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Scholarcon Abstracts (2014)

Those who seek mentoring, will rule the great expanse under heaven.
Those who boast that they are greater than others, will fall short.
Those who are willing to learn from others, become greater.
Those who are ego-involved, will be humbled and made small.

~Shu Ching (in Huang & Lynch, 1995, p. xi)

Undergraduate Research Presentation Abstracts
Kappa Omicron Nu Summit at ScholarCon
Orlando, Florida - July 26, 2014

Fit to Lead

~ Chanal Carlisle, University of Maryland Eastern Shore

Chanal Carlisle
Chanal Carlisle
Obesity is affecting children all over the world; it is increasingly recognized as a major public health epidemic. There have been more and more cases of non-communicable chronic diseases occurring at younger ages due to increased weight in children. Researchers are constantly trying to find ways to fight this problem by determining what is most effective. Numerous studies suggest that the incidences of key non-communicable chronic diseases are heavily associated with lifestyle and physical activity. The problem was examined in this study by surveying parents in the community of a historically black university located on the eastern Shore of Maryland. The survey was created to measure the parents’ willingness to accept nutrition education and their interest in commitment to making healthy lifestyle changes for their families. From the survey, the parents were able to develop solutions tailored to the needs of their children.

Coliform Growth in Organic and Conventional Kale

~ Emily Peterson, Bradley University

Consumers choose organic produce over conventionally grown produce for a variety of reasons. Specifically, previous research suggested concerns with microbial contamination of organic produce due to the use of raw manure for fertilization by some organic farmers. Thus, stalks of organic and conventional kale were sampled and selected for gram negative bacteria in an effort to identify coliform bacteria (fecal-origin, disease-causing bacteria). No coliform bacteria were identified in this study, suggesting that organic produce does not pose an increase in food safety risk in regard to coliform bacteria contamination.

Difference in Low Sodium Marinades in Preparation of Jamaican Jerk Chicken

~ Danielle Rutherford, Baylor University

Sodium is needed in small amounts in our diets for healthy bodily functions; however, too much salt consumption can put a person at risk for complications such as hypertension, a disorder that is adversely affecting the health of many people around the world. Jamaican people have a high prevalence of hypertension; therefore this study looked to see if a difference existed in the quality characteristics of color, drip loss, and tenderness of a cooked chicken breast when the sodium content was reduced in the marinate of one of the country’s favorite dishes, Jamaican Jerk Chicken. One traditional style marinade and one lower sodium marinade were prepared and two whole chicken breasts were allowed to marinate overnight before they were cooked. A random, convenience sample of untrained judges completed a duo-trio test to see if the judges could detect a difference between the traditional and experimental Jerk Chicken formulation. Objective measures performed looked at the effect of a lower sodium marinade on the color, drip loss, and tenderness of a chicken breast to see if differences existed in these areas between the two recipes. The findings indicated that there was a slight difference in color, drip losses, and tenderness when lower sodium content was used in the recipe for Jamaican Jerk Chicken marinade.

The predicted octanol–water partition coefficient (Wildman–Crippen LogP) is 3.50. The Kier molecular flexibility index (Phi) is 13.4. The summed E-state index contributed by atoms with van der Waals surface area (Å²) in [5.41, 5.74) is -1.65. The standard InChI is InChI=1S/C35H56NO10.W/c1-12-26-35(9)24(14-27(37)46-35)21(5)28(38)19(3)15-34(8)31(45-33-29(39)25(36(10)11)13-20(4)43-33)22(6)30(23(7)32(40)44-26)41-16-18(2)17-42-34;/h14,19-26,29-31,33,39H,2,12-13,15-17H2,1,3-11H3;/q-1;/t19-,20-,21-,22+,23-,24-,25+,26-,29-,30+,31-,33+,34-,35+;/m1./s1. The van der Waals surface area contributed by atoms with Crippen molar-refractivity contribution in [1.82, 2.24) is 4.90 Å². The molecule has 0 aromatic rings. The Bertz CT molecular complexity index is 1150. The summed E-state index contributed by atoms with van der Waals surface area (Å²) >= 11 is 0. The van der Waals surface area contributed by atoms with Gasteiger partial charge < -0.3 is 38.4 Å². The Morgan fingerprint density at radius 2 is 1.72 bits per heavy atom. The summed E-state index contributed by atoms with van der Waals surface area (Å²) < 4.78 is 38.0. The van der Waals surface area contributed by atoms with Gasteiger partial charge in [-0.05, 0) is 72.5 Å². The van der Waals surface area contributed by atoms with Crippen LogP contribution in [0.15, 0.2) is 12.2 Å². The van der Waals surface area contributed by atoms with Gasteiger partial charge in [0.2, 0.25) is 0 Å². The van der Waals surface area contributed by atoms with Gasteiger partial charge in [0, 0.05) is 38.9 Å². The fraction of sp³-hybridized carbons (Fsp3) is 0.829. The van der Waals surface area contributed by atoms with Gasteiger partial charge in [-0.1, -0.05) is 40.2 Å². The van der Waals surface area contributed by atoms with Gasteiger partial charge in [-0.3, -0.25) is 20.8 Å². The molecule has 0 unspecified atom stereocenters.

“I was left alone and naked” – Redefining Mental Health Needs for Survivors of Sexual Assault during the Rwandan Genocide

~ Grace Jean-Pierre, University of South Florida

The 1994 Rwanda Genocide left a devastating impact in the nation’s psyche. Among the egregious acts of violence committed during the 100 days of terror, it is estimated that there were over 250,000 victims of sexual assault. This paper evaluates past and current research and interventions on sexual violence survivors of the Rwanda Genocide to identify the limitations in the research. Critique is only a stepping ground. Furthermore, this paper proposes ways to expand and redefine the complex mental health needs of survivors of sexual assault during the Rwanda Genocide to address the collective trauma at familial, intergenerational, community, and national levels.